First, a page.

During our spiritual exercises weekend, Fr William told so many awesome stories to illustrate his points on our spiritual journey toward Christ. One story that affected me greatly was the story of the stones. Women who had suffered through an abortion were invited on a spiritual retreat weekend, whereby they were given a stone to carry for the first part of the retreat. On the stone, they were to write their sins with a marker on the stone, and carry around in their arms this sizable burden for the weekend. At the height of the retreat, they were given the opportunity for the sacrament of confession. They were also asked to bring their stone to leave in a pile where it would no longer be carried, toted, dragged, or even seen. It was to be left behind. Forever. As with their sins, God had released them from this burden, and it was gone.
At the end, the Sisters who ran the retreat had to do something with all of the stones that were left behind. They could think of nothing better than to toss them into the nearby lake to never been seen again. As they lifted the heavy rocks, they tossed them into the lake, one at a time. This was no easy task as the stones were quite heavy, and as they attempted to toss far and away, a pair of women who were walking around the lake, engaged in deep discussion, drew near. “Sister, do you mind if we ask what you are doing, heaving all of those big stones into the lake?” The Sisters then took the time to relate to the two women why they were throwing large rocks into the lake, and how the women who had had abortions, had abandoned their sin and guilt and left the stone and the shame, far behind them as they left the retreat.
Three years later, there was a knock on the retreat center office door. When one of the Sisters answered, she was surprised to find a young woman, and a small child. She greeted them with a warm smile, and the young woman preceded to tell sister about how she had been walking by the lake nearby one afternoon a few years back when she noticed the sisters throwing large stones into the water, and were told about the women who had shed their shame and the stones at a recent retreat for women who had had an abortion. The woman proceeded to say, that she had been walking with a friend, deciding herself to get an abortion, when she had happened upon the sisters, and that scene changed her mind–and her life–forever. The idea of carrying the heavy weight of that situation, that women had to come and experience great healing with help, all quickly defined a reality to her that she was about to enter. Here, beside her, this small and beautiful child was the result of that chance moment, when the sisters’ charity in stopping to explain, had made it’s eternal mark on the world.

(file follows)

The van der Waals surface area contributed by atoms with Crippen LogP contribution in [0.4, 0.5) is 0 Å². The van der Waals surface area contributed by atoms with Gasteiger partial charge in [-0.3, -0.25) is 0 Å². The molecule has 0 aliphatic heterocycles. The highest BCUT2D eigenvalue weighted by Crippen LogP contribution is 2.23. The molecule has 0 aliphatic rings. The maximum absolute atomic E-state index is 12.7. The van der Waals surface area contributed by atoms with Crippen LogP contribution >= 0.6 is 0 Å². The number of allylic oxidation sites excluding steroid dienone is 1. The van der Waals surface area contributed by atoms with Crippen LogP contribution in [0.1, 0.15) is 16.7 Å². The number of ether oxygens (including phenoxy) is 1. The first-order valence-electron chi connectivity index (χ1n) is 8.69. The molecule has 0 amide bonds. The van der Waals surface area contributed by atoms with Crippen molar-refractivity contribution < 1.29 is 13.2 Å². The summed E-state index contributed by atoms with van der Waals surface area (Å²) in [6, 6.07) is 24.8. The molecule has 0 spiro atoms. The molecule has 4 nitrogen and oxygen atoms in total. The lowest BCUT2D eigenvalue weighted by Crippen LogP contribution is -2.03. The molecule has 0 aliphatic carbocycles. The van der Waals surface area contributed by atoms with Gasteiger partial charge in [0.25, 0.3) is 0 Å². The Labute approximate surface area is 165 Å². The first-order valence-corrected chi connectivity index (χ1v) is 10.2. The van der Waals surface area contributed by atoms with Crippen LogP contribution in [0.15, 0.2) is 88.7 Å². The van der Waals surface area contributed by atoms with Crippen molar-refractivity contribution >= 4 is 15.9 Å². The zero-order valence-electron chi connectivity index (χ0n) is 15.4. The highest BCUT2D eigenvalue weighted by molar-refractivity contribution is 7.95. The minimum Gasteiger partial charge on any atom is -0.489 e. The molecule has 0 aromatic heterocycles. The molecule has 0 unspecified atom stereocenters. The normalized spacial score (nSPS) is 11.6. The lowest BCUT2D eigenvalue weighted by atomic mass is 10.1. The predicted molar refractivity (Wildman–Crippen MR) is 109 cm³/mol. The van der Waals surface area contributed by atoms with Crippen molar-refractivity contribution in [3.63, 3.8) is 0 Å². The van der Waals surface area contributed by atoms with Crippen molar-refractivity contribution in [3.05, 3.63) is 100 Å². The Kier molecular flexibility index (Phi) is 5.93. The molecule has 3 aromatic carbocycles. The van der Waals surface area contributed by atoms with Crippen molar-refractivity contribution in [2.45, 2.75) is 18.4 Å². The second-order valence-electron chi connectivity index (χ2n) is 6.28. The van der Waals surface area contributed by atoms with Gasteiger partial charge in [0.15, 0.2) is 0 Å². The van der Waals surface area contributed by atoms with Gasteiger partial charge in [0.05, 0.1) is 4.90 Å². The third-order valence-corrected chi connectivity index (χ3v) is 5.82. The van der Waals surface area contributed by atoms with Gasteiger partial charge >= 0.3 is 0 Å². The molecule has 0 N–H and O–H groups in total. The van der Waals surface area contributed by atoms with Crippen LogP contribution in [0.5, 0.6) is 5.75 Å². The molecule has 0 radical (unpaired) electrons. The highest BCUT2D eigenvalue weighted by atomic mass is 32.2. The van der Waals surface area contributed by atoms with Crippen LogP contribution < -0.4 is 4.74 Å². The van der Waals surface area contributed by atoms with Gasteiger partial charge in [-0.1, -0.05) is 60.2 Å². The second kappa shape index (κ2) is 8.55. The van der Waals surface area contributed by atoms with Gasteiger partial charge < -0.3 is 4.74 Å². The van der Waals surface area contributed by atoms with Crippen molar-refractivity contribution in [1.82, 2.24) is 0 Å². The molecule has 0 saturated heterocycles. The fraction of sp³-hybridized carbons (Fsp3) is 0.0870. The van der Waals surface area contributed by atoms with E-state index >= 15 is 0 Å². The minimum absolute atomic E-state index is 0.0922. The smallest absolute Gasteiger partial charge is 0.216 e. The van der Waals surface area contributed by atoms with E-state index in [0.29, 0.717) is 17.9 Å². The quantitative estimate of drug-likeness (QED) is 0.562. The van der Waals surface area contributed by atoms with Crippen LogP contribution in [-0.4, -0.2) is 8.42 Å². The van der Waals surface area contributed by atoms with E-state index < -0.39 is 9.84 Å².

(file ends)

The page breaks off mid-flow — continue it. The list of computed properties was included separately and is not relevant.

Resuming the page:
We listened to this story to demonstrate the unbound reaches of God’s mercy in our human lives. To examine sin in our own lives, and to approach with confidence, the sacrament of confession, so that we too, could receive the blessed gift of shedding shame and receiving healing and love. Fr. William has an IMMENSE heart for reaching out to people and getting them to confess and receive the healing sacrament of forgiveness, and he emphasized again and again how there is NOTHING our BIG GOD CANNOT FORGIVE.
After the retreat, at a wrap up meeting with our group who sponsored and organized the weekend, Miss LaLa (renamed to protect her from the paparazzi that will soon hunt her down when the world knows just exactly how fabulous she really is) went around with a basket and asked us to “take one”. In the basket were small rocks. She said that she had been walking by the pond at the retreat during a break, and meditating on this story, when it occurred to her to get a small stone for each member of our team. We had been working on our “program of life”, which focuses on prayers and behaviors to deepen our spiritual life. One of the most important parts of our day, is before we go to sleep at night, to recollect what had been our victories and misses throughout the day. Did we accomplish what we had outlined for ourselves to do? We let the Lord know we are sorry for where we did not accomplish our goals, or where we messed up, and then we are to take the little rock and lay it down; each day, laying down our mistakes, our sins, our shame, and putting ourselves to rest in the sweet arms of Jesus and the precious mantle of his mother, and knowing that God’s mercies are new for us each day, and God loves me with His infinite love no matter what I have done wrong.
When we return for our third annual spiritual exercise retreat next year, Ms. LaLa instructs us that we are to bring the little rock back and toss it back into the pond–returning to God what belongs to God–that is, our own humility in understanding that in the end, my credits and my blames are no more than the sum of my smallness as a child who needs His Father. And the shame is gone.